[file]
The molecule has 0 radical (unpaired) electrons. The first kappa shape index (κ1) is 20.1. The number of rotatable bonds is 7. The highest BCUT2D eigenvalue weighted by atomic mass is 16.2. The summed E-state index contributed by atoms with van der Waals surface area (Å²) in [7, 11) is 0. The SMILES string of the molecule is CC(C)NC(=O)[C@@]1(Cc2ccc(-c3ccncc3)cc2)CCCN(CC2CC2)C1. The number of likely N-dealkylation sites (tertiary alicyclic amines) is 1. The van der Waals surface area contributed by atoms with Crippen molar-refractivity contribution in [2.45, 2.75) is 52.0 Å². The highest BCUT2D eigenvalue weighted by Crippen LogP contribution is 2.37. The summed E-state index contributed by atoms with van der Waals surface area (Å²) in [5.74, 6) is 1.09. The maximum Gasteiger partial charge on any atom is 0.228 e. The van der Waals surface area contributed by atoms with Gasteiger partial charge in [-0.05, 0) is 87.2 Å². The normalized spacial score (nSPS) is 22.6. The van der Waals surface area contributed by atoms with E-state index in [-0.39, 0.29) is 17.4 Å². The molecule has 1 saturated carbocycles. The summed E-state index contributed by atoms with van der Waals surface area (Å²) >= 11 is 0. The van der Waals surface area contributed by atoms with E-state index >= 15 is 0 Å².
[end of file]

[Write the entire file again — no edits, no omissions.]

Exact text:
The molecule has 0 radical (unpaired) electrons. The first kappa shape index (κ1) is 20.1. The number of rotatable bonds is 7. The highest BCUT2D eigenvalue weighted by atomic mass is 16.2. The summed E-state index contributed by atoms with van der Waals surface area (Å²) in [7, 11) is 0. The SMILES string of the molecule is CC(C)NC(=O)[C@@]1(Cc2ccc(-c3ccncc3)cc2)CCCN(CC2CC2)C1. The number of likely N-dealkylation sites (tertiary alicyclic amines) is 1. The van der Waals surface area contributed by atoms with Crippen molar-refractivity contribution in [2.45, 2.75) is 52.0 Å². The highest BCUT2D eigenvalue weighted by Crippen LogP contribution is 2.37. The summed E-state index contributed by atoms with van der Waals surface area (Å²) in [5.74, 6) is 1.09. The maximum Gasteiger partial charge on any atom is 0.228 e. The van der Waals surface area contributed by atoms with Gasteiger partial charge in [-0.05, 0) is 87.2 Å². The normalized spacial score (nSPS) is 22.6. The van der Waals surface area contributed by atoms with E-state index in [-0.39, 0.29) is 17.4 Å². The molecule has 1 saturated carbocycles. The summed E-state index contributed by atoms with van der Waals surface area (Å²) >= 11 is 0. The van der Waals surface area contributed by atoms with E-state index >= 15 is 0 Å².